Television plays a central role in society. While there are many diverse cultures in the United States (and the world) contributing the variety of beliefs, values, attitudes and practices creating our unique cultures, there is one thing that ties us all together: television. Of course there are many people that do not have access to television, but the underlying truth is, the reach of television is so expansive that it has become the primary channel responsible for mainstream in our culture. Heavy television viewing may override individual differences and perspectives, creating more of an American (and increasingly global) ‘melting pot’ of social, cultural and political ideologies. Essentially, the more TV a viewer watches, the more likely it becomes that their opinions of various items in the world will start to mirror those the media portrays. In fact, most heavy TV viewers do not even know they are starting to bend their views to those of the media.

Resonance occurs when things viewed on television are actually congruent with the actual everyday realities of viewers. Gerbner writes that this provides a double dose of messages that resonate and amplify cultivation. The example he gives is of minority groups whose fictional television character is stereotypically more frequently victimized on television, creating an exaggerated perception of violence for individuals who watch more television. This cultivation could have a large effect on our society if these viewers insist on receiving more security from the government, their work place, family, friends, etc. Resonance seeks to explain why heavy TV viewers often have an amplified vigilance about the world.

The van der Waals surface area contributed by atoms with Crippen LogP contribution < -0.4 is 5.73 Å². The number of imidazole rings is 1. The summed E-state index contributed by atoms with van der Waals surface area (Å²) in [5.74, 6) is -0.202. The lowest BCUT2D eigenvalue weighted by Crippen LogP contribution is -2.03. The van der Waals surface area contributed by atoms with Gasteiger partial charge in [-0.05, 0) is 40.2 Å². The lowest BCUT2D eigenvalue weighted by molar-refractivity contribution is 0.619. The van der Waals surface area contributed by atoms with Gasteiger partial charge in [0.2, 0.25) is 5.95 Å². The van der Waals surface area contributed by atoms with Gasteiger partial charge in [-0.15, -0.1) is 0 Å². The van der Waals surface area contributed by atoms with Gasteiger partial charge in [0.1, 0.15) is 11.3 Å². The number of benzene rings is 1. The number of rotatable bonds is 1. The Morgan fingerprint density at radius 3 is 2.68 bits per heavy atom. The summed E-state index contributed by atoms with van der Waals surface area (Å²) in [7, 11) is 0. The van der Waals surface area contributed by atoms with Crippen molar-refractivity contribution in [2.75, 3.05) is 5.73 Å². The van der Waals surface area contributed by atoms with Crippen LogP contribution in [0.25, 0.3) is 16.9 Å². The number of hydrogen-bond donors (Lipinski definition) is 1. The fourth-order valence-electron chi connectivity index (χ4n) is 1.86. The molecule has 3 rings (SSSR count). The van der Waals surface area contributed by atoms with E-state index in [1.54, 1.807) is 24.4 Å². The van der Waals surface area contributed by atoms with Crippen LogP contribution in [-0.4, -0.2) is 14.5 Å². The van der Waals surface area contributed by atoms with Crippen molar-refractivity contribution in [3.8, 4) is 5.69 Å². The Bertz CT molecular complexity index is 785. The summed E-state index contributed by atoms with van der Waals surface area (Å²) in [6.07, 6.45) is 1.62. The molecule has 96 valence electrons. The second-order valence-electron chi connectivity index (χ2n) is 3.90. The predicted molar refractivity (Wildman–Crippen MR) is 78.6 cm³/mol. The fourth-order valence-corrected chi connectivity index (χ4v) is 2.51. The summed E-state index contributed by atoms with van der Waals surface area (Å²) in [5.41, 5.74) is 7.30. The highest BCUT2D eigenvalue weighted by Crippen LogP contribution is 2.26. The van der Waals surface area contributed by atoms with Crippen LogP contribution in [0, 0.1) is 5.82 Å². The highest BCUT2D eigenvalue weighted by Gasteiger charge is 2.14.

Gerbner et al. developed the Mean World Index, which consists of three statements: 1) Most people are just looking out for themselves; 2) You can’t be too careful in dealing with people; and 3) Most people would take advantage of you if they got the chance. The Mean World Index finds that long-term exposure to television in which violence is frequent cultivates the image of a mean and dangerous world. More frequent viewers had a perception of reality in which greater protection is needed.